This same fellow enjoyed catting almost as much as bluegills. He'd show up with his off shore tackle so he cast his 2 pounds of float, sinker and bait to the opposite shore. I brought my fly rod. I think he found this to be even more amusing than my first fly rodding day, he kept looking at me, laugh and shake his head. He caught a couple of good eating sized fish that day. I caught more!! Just as we were getting ready to leave, I got another bite. I eased in my slack till I could feel the fish starting to leave with my bait and set the hook. I thought I had missed the fish and hooked a log. That is untill the log started to take line, what a fight!!! I know it had to be less than five minutes but it sure seemed longer!! Any way after the fish was netted and in the boat I heard him mumbling something about never laughing at my fly rod any more. It wasn't a huge fish by any streach of the imigination, but till you've caught an 8# channel cat on a 9 foot 5 weight fly rod you'r missing a serious thrill. So at the risk of repeating myself, I now use a fly fod for almost everything!
 

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I take time away from the trout stream during spring runoff and fish for catfish. Yes, we have catfish up here in Montana, not big though but have landed three that were 20+ pounds. Haven't tried a flyrod however and likely won't. All the cats here are river fish and would have little or no chance to land any. Lots of dead trees and other assorted treats that the cats use to their advantage.
 

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Oh yeah...love to fish for them big cats....be glad when warm weather gets back so we can go haul some in. Best bait Ive found for em in my area of Indiana is big black leeches and dead chub, especially when the chub has been smushed a little before throwin him out.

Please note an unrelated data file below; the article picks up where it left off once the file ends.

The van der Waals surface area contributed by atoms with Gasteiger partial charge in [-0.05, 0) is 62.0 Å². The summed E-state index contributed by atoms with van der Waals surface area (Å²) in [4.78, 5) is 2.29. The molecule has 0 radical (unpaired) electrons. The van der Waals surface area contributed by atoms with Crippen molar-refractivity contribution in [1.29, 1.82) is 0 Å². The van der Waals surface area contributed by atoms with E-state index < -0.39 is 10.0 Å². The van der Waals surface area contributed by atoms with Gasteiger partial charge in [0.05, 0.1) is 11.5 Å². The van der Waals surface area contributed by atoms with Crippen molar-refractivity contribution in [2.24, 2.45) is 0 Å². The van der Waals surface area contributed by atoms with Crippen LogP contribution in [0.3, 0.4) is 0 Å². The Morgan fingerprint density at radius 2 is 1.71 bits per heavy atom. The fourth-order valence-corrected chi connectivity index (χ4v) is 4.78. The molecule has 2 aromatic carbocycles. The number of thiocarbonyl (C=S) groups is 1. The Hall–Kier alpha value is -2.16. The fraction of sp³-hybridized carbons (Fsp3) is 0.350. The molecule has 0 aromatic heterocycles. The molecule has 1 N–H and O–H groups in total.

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Wal John I can't rightly say I've ever actually seen one do it but I'm of the understanding they do. Of course if ya believe the Charmin commercials they also use Charmin afterward. :-D

Flatlander.54 I was just reading an article in a magazine about catfishing and it said January and February are when the biggest cats are caught. Could be but I'm using doing something other than getting on the water when it is that cold.

GB
 

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Amen to that

I know what you mean Graybeard....Im not into the ice fishing thing... :)
Ill wait for spring to come along to start huntin them big channels, blues, and flathead.
 

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I'd say that any flathead caught in cold water, say 40 degrees or lower was snagged, they seem to stop feeding when the water temp drops to that level. The channels like warmer conditions as well, but those big blues stay active and feed all winter.

We don't have too much ice on the big waters here in Oklahoma, and the cat fishers that don't mind the cold weather do catch the big blues right through the winter months.

That's huntin season ain't it?